TOPEKA, Kan. (KSNT) – Retired Kansas public employees converged at the Capitol to demand change to their pension payouts. These retirees rely on KPERS for their pension payouts.
Some say the amount they receive hasn’t changed in years and they are asking the legislature for a cost of living adjustment (COLA).
Virgil Funk was a teacher and principal in Kansas for 38 years. He says he became an educator to positively impact Kansas students.
“We gave our lives to our jobs and we expected to be treated fairly,” said Funk.
But 22 years after his retirement, Virgil says he and many other former public employees are not being paid enough to keep up with the cost of living.
“I’m getting the same amount of money to the penny that I got in 1998,” said Funk. “We just have to sit a little tighter.”
The group is pushing for a bill to be passed that they say would give a 1-3% pay increase to retirees, depending on how long they have been retired.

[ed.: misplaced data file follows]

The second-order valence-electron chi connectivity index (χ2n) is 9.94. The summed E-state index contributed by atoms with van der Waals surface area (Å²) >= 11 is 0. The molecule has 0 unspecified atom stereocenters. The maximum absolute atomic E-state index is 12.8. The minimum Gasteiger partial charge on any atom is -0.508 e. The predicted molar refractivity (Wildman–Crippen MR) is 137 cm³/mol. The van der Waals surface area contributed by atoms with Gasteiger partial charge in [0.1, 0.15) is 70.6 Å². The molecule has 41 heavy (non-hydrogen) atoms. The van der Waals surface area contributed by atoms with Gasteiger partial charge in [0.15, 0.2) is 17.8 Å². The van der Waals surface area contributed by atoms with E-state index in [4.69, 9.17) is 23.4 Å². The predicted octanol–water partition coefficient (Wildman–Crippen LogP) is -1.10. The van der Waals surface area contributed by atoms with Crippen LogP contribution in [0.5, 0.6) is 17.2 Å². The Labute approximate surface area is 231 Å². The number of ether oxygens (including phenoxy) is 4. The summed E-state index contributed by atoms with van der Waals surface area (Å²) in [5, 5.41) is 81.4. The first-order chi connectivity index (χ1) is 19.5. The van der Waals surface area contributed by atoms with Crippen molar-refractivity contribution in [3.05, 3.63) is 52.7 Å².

Lawmakers are still debating on how to best pay down the debt owed to KPERS. Governor Kelly has suggested a re-amortization plan that would give the state an extra 10 years to pay off its debt. Her plan would also allocate 268 million dollars to pay off previously delayed payments now. Some lawmakers suggest that this is a more financially safe option.
Opponents to the Governor’s plan want to pay down the debt sooner than later. Some say it is important to make sure the plan is funded to at least 80%, so that the long-term health of KPERS will allow for the pension benefits retirees want.
“Like benefits changes, COLAs, new programs that might benefit current employees and retirees,” said Representative Jim Kelly, (R) Independence.
The KPERS re-amortization bill will be discussed by lawmakers in the House Committee on Financial Institutions and Pensions on Wednesday.
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